Mindful Journeys: What Anxiety Can Teach You

When something bad happens in our lives, we immediately put it upon ourselves to take the blame for what’s going wrong. We tend to say “Why me?” “Why is this happening?” or “What did I do to deserve this?” Hurdles can be seen as enormous setbacks and make us seem like we learned nothing from our past. 

For me, those thoughts and several more have floated through my head for months. My anxiety turned my life upside down and it came on so quickly, I didn’t have time to process all the reasons my anxiety could have been brought on in the first place. All while trying to deal with my symptoms, this growing sense of pity, fear and dread of the unknown teamed up with my anxiety. I knew there were worse things in the world I could be going through, but each day felt like another struggle to survive.

While writing one night in my anxiety-calming journal, I came across a prompt that asked me to think about “anxiety’s praiseworthy core,” and how anxiety has helped me. I was taken aback. Anxiety was supposed to help me?! Something that had been tormenting me, forcing me to completely alter the way I lived my life for 20 years, was supposed to be “praiseworthy?” I could usually write the first things that came to my mind, but I had to sit with this prompt for a while. After a couple of hours, I realized my anxiety had been somewhat beneficial to me. Here’s some of what anxiety has taught me:

How important it is to listen to your body. Anxiety is your mind trying to alert you of dangers nearby, enacting your “fight or flight” mode to go into effect. Even though I’m not being chased by bears or jumping off a cliff, it’s allowed me to think about what could be causing my mind to react to certain situations. Observing how my body reacts to these situations, participating in self-care and responding to what it needs at the moment has also been insightful.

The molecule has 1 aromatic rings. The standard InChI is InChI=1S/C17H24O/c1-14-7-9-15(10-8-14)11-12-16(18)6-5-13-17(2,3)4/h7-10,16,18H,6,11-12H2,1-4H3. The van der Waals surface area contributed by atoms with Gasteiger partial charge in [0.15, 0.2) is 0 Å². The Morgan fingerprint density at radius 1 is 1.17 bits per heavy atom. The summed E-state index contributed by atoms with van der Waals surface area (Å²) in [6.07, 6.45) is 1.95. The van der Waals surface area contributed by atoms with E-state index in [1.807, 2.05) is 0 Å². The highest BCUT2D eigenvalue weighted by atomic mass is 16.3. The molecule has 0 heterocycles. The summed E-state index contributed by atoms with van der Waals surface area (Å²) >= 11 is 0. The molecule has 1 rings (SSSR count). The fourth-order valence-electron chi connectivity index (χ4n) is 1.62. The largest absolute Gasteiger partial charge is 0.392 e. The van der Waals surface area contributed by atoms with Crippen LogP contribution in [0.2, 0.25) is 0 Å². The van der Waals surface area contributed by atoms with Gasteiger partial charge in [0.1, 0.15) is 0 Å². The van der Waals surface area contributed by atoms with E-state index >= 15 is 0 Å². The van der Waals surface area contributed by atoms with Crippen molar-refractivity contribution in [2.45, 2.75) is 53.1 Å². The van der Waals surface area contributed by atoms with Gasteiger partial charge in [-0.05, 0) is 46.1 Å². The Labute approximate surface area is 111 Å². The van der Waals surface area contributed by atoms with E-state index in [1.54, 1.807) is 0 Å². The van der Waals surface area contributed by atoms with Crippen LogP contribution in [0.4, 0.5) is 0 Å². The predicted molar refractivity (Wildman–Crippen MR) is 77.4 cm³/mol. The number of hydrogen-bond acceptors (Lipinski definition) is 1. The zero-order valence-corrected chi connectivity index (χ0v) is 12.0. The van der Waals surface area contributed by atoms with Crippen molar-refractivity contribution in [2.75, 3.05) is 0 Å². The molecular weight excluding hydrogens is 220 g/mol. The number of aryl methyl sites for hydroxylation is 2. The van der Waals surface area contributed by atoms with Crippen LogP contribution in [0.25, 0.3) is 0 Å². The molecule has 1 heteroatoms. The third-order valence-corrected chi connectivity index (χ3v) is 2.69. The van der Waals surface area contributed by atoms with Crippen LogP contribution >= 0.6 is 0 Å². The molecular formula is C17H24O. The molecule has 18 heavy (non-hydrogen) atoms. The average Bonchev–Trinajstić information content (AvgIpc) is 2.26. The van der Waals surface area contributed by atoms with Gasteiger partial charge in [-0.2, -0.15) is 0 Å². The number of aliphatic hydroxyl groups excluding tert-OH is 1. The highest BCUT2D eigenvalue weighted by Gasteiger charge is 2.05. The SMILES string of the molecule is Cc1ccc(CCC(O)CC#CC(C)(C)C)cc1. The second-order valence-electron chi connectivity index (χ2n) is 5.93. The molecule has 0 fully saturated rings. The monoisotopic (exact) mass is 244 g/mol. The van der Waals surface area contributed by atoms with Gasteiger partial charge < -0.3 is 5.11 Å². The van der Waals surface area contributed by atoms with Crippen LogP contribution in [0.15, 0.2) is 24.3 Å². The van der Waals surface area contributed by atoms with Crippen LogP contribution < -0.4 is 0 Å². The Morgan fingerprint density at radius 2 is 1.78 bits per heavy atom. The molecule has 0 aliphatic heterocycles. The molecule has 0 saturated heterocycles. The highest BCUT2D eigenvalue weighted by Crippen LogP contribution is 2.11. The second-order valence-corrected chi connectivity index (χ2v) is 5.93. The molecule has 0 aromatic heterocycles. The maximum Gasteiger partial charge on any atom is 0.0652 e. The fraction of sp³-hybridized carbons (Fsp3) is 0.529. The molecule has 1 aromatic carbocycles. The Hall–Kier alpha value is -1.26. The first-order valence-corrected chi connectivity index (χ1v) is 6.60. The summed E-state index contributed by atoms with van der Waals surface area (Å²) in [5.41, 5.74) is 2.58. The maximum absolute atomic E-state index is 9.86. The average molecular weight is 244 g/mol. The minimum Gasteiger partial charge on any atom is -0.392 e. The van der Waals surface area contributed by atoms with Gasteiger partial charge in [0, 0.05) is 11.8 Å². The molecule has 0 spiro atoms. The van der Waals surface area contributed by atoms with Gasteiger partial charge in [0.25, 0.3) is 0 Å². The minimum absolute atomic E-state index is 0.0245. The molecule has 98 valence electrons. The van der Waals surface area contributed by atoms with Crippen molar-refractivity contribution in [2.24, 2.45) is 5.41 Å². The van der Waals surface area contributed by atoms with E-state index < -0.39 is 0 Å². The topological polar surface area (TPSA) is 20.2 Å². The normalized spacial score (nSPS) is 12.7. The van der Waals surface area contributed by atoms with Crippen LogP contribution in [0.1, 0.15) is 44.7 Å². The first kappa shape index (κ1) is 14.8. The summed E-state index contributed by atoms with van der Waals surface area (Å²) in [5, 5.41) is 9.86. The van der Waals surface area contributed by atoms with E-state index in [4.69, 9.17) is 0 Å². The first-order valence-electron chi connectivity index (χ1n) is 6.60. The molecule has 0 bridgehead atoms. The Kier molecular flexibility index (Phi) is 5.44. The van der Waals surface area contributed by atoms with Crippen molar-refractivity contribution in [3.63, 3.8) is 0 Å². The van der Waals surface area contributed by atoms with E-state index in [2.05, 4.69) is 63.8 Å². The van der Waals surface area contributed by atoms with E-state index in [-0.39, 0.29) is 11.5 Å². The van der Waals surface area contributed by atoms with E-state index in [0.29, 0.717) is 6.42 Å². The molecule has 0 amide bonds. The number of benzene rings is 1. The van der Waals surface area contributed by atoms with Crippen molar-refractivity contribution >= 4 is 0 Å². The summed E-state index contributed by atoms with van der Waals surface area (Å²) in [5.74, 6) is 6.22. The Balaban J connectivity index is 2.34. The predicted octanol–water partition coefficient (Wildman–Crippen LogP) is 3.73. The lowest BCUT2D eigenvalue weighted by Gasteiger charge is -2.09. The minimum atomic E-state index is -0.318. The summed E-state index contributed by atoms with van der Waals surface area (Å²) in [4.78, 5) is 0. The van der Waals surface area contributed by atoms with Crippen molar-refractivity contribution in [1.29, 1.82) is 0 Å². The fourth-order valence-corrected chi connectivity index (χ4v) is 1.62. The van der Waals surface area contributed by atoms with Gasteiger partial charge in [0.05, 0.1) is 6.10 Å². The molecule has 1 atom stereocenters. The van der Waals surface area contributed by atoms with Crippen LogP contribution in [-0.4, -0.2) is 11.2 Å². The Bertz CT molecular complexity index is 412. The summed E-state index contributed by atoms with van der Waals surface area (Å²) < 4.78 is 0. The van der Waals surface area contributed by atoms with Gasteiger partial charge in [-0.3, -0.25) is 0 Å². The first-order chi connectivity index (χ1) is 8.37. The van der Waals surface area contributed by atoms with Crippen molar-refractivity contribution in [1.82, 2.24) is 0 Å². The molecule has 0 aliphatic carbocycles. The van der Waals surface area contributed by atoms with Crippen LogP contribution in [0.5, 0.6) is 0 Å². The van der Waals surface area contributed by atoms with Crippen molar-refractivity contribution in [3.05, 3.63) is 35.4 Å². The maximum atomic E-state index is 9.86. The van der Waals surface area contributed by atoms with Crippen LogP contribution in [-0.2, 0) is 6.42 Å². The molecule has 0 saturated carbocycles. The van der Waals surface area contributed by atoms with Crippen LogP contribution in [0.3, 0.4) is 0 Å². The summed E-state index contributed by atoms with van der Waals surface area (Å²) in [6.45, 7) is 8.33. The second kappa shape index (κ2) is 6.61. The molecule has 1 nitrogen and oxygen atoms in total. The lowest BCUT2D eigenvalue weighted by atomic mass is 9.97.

How strong I am. Having anxiety is no easy feat. Going through your day while trying to make it look like there’s a full-on battle internally is a whole other issue. It ebbs and flows and you have to go day by day. When it becomes a lot, I tell myself that I’ve survived through all of the days I thought I wouldn’t be able to make it through. It’s taught me that I’m resilient and how, while it feels like I’m weak, I’m incredibly strong mentally to keep going forward in the hopes things will become better. 

Finally, it’s taught me that I’m not alone in my struggles. It can feel isolating and no one understands what you’re going through. I consider myself blessed to have friends and family who have opened up about their mental health, what’s worked for them and just being able to have people who say “I get what you’re going through.” Even social media has provided me with great advice and motivation from other people who put their reassurances online. To know that I’m not having to deal with this huge weight on my shoulders alone has been comforting enough. 

Are there days where my anxiety still makes me question its helpfulness? Of course. However, while it’s still a pain most days, it’s allowed me to adopt a new mindset where I give myself more grace, patience and a reminder I can get through anything.

Courtesy Emma Johnson

Write to Emma Johnson at

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